EA Sports settlement checks are being sent and players are pleased

Graham Watson

The checks for current and former college football and basketball players are starting to roll in thanks to a settlement for players who were featured in EA Sports NCAA-branded video games.

Several players took to Twitter to either thank the NCAA and/or EA Sports, or just talk about their lump sums, which ranged anywhere from a max of $7,622 to a low of $100. Leonard Aragon, the attorney for Hagens Berman Sobol Shaprio who is handling the settlement, told CBSSports.com that 24,932 checks are being issued and the median settlement was $1,071 and that the average players received was $1,237.

Checks were awarded via a point system developed by the lawyers, which took into account the amount of years played and which iterations of the games in which those players appeared.

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In mid-March, college football and basketball players were awarded a $60 million settlement for student-athletes who has appeared in EA Sports NCAA-franchise video games from 2003 to 2014.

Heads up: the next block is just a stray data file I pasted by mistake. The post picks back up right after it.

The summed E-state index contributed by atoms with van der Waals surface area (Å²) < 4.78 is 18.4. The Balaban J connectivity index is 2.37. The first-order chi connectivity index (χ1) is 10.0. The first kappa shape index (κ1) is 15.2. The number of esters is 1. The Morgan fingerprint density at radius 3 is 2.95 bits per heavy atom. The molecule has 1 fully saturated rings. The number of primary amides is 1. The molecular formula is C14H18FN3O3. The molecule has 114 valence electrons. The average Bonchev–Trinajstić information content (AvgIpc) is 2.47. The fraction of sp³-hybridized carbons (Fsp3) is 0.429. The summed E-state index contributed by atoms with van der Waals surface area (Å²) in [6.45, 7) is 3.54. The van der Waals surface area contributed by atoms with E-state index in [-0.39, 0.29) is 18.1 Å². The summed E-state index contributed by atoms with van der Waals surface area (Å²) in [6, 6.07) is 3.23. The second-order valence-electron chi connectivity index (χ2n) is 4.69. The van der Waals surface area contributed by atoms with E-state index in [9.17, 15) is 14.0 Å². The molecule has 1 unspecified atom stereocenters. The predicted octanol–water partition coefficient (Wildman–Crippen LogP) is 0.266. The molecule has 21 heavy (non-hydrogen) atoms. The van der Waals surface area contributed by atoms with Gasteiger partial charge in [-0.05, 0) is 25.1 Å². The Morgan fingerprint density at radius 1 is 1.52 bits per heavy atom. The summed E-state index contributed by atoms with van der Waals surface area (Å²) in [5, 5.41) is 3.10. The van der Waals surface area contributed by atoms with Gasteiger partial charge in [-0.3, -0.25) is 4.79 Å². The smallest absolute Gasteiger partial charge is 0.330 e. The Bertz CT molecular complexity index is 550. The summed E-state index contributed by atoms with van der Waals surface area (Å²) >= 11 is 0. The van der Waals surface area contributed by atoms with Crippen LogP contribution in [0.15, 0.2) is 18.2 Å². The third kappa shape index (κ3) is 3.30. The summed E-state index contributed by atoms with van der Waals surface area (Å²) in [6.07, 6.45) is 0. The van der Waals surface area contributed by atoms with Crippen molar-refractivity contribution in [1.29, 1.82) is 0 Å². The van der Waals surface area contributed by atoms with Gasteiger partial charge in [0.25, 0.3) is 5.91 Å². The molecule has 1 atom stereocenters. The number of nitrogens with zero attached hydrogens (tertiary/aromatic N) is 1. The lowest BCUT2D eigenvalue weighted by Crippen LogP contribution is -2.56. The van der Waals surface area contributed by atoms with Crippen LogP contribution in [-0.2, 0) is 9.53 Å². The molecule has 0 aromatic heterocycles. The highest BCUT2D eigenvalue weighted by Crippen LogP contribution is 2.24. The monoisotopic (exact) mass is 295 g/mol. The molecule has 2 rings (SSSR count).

In May 2009, former Nebraska quarterback Sam Keller filed suit against EA Sports for the use of his likeness. Former Rutgers quarterback Ryan Hart filed a similar suit later in the year. Former UCLA basketball player Ed O’Bannon, who got the original NCAA suit regarding use of likeness rolling, added EA Sports in 2010.

The $60 million settlement is actually only $40 million from EA Sports and $20 million from the NCAA. It was blended together for distribution purposes.

Keller, Hart and O’Bannon will get the lion’s share of the money distributed. A lawyer with knowledge of the Keller claim told Yahoo Sports that Keller will receive $23,390.89; Hart will receiver $16,478.09; and O’Bannon will receive 19,086.47.

While other players didn't get those kinds of totals, many were happy to get any sum of money.

Channing Crowder (Florida football, 2003-05):

Darien Johnson (New Mexico State football, 2010-13):

Dan Mulrooney (Boston College football, 2008-10):

Aragon told CBS Sports that nine current college football players are receiving checks in the settlement. In 2014, the NCAA declared that any current player receiving a settlement check would not be subject to the NCAA’s restriction about being paid for play.

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Graham Watson is the editor of Dr. Saturday on Yahoo Sports. Have a tip? Email her at dr.saturday@ymail.com or follow her on Twitter!

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